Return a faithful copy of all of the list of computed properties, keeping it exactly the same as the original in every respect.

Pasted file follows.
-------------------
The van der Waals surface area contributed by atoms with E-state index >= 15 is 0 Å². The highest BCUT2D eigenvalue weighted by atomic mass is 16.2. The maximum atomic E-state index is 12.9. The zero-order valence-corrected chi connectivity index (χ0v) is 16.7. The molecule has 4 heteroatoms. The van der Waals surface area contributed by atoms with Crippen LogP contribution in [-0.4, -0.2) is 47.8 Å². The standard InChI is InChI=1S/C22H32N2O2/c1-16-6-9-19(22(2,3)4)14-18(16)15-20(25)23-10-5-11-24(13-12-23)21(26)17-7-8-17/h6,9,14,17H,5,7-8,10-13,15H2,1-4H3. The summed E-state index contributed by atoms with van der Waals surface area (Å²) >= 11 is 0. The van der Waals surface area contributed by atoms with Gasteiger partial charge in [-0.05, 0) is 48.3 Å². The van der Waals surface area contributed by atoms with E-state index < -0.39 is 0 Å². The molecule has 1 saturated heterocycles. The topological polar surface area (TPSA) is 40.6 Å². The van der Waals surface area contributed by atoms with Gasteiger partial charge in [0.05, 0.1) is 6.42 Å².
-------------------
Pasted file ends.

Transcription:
The van der Waals surface area contributed by atoms with E-state index >= 15 is 0 Å². The highest BCUT2D eigenvalue weighted by atomic mass is 16.2. The maximum atomic E-state index is 12.9. The zero-order valence-corrected chi connectivity index (χ0v) is 16.7. The molecule has 4 heteroatoms. The van der Waals surface area contributed by atoms with Crippen LogP contribution in [-0.4, -0.2) is 47.8 Å². The standard InChI is InChI=1S/C22H32N2O2/c1-16-6-9-19(22(2,3)4)14-18(16)15-20(25)23-10-5-11-24(13-12-23)21(26)17-7-8-17/h6,9,14,17H,5,7-8,10-13,15H2,1-4H3. The summed E-state index contributed by atoms with van der Waals surface area (Å²) >= 11 is 0. The van der Waals surface area contributed by atoms with Gasteiger partial charge in [-0.05, 0) is 48.3 Å². The van der Waals surface area contributed by atoms with E-state index < -0.39 is 0 Å². The molecule has 1 saturated heterocycles. The topological polar surface area (TPSA) is 40.6 Å². The van der Waals surface area contributed by atoms with Gasteiger partial charge in [0.05, 0.1) is 6.42 Å².